Categorise Projects in the Package Explorer to Reduce Clutter in Eclipse

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Categorise Projects in the Package Explorer to Reduce Clutter in Eclipse

· Java Zone ·
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If you’ve been hanging onto one Eclipse workspace for the last couple of years, you’ll probably have dozens of projects cluttering up your workspace. If you’re an Eclipse RCP developer, you may be sitting with around 50+ projects easily.

The thing is that you’ll often only work with 1 or 2 at a time, not the whole lot. And sometimes you want a convenient way of only browsing projects belonging to a specific product/feature/layer/any-other-grouping-that-makes-sense. Having all projects in a long list makes it difficult to manage and more difficult to browse.

That’s why the Package Explorer and Project Explorer have a nice feature that reduces the clutter and allows you to organise your project into categories that make sense. So instead of the Package Explorer looking unwieldy and flat like this,

it could look like this:

How to categorise projects

This feature works closely with another Eclipse feature called Working Sets. A working set is just a grouping of resources (ie. files, folders and projects). Each category is just a working set.

To categorise projects, we’ll first create some working sets and then enable the feature in the Package Explorer.

To create a working set do the following:

  1. Open the Package Explorer (or Project Explorer) and in the View Menu (triangle in the upper, right corner), click Select Working Set…
  2. Click New… in the Select Working Set dialog.
  3. Select Resource working set type and click Next.
  4. On the next page select all the projects you want to include in the working set and pick a descriptive name for your working set. Repeat the process for any other working sets you want.
  5. Click Finish.

Here’s an example of what the working set dialog should look like:

Now to enable the grouping feature. Open the Package Explorer’s View Menu again and enable Top Level Elements > Working Sets. If it’s the first time you do this, Eclipse will prompt you to configure working sets – a way to ask you which working sets to display in the Package Explorer. Select all the working sets you created and click Ok.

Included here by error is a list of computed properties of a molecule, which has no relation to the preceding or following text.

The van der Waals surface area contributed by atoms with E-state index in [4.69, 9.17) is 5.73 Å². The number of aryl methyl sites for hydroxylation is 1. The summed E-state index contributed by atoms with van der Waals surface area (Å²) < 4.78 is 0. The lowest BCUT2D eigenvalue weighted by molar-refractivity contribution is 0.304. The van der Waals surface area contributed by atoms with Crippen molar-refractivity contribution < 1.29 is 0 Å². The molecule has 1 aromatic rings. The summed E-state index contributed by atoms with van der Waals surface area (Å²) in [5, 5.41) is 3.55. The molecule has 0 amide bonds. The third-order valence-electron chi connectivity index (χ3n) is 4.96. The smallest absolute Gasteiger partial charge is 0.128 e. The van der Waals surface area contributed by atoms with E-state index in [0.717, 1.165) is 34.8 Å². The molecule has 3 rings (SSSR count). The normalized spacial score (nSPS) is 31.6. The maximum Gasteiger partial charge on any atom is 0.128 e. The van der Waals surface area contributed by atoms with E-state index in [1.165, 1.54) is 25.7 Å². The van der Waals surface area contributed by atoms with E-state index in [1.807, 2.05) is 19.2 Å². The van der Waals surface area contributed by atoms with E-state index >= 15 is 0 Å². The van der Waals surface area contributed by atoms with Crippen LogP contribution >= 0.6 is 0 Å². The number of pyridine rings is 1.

You should now see your working sets in the Package Explorer and if you expand it, all the projects you selected will be shown.

Here’s a quick video to give you an example of how this works and looks. In the example, there are 8 projects, 3 belonging to the UI and 3 to the model. The working sets will group them according to UI and Model. There are also 2 projects that are scratchpad projects, so for now they won’t be categorised.


  • A project can belong to as many working sets as you want, so it can appear in a number of categories.
  • You can choose which working sets display in the Package Explorer by choosing Configure Working Sets… from the View Menu and then selecting/deselecting the relevant working sets. NB! This menu item is not available if you’re not in the Working Set layout.
  • To get back to the normal view, select Top Level Elements > Projects from the View Menu.
  • Any project not assigned to a working set goes to a category called Other Projects. This isn’t really a working set, but a default category that Eclipse assigns to group unassigned projects.
  • You can reorder working sets by dragging and dropping them anywhere.
  • New projects can quickly be assigned to working sets by either dragging and dropping them onto the working set or right-clicking on the project and selecting Assign Working Sets.

Limitations: Although working sets help you organise resources, any new resources won’t automatically be added to a working set, even if their parent already belongs to that working set. In our case, this means that any new project needs to be explicitly added to a working set, otherwise it will appear in the Other Projects category. Normally you can do this on New Project wizards, so watch out for these.

Some good reasons why you should categorise your projects

Now that you know how to group projects, you might be wondering why you should.

Well, apart from just looking a lot cleaner and less cluttered, it also means that you can act on a group of projects at a time. For example, you can right-click on a working set in Package Explorer and open, close or refresh all projects in that working set. The same applies to Team commands (nice for selective updates).

Another reason is that you can now selectively search only those projects by telling Eclipse to only search certain working sets. Now you don’t have to pick up occurrences in test or scratchpad projects if you don’t want to. There are a host of other Eclipse commands that act only on individual working sets (eg. build, problems, etc).

And the last reason is that now it’s a lot easier to navigate the Package Explorer with the keyboard. Another reason to start learning Eclipse keyboard shortcuts and also impress your colleagues.


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